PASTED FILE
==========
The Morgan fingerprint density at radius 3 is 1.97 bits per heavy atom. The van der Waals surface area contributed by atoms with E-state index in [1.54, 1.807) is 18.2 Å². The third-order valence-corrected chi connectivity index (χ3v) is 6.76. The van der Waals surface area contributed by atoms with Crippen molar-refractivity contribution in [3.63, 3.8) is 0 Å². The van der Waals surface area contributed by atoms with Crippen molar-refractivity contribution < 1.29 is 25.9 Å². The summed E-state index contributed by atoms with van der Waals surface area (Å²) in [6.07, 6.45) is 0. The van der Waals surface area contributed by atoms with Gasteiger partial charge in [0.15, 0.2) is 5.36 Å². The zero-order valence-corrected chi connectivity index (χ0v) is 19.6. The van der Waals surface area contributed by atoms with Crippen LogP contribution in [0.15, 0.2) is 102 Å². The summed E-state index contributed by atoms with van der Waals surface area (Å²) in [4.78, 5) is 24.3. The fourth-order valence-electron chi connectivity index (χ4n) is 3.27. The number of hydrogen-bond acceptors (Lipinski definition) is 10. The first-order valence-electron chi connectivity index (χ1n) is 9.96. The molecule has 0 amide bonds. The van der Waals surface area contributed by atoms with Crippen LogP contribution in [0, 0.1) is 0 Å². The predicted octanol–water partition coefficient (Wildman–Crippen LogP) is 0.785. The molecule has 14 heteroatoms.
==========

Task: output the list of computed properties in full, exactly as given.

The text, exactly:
The Morgan fingerprint density at radius 3 is 1.97 bits per heavy atom. The van der Waals surface area contributed by atoms with E-state index in [1.54, 1.807) is 18.2 Å². The third-order valence-corrected chi connectivity index (χ3v) is 6.76. The van der Waals surface area contributed by atoms with Crippen molar-refractivity contribution in [3.63, 3.8) is 0 Å². The van der Waals surface area contributed by atoms with Crippen molar-refractivity contribution < 1.29 is 25.9 Å². The summed E-state index contributed by atoms with van der Waals surface area (Å²) in [6.07, 6.45) is 0. The van der Waals surface area contributed by atoms with Gasteiger partial charge in [0.15, 0.2) is 5.36 Å². The zero-order valence-corrected chi connectivity index (χ0v) is 19.6. The van der Waals surface area contributed by atoms with Crippen LogP contribution in [0.15, 0.2) is 102 Å². The summed E-state index contributed by atoms with van der Waals surface area (Å²) in [4.78, 5) is 24.3. The fourth-order valence-electron chi connectivity index (χ4n) is 3.27. The number of hydrogen-bond acceptors (Lipinski definition) is 10. The first-order valence-electron chi connectivity index (χ1n) is 9.96. The molecule has 0 amide bonds. The van der Waals surface area contributed by atoms with Crippen LogP contribution in [0, 0.1) is 0 Å². The predicted octanol–water partition coefficient (Wildman–Crippen LogP) is 0.785. The molecule has 14 heteroatoms.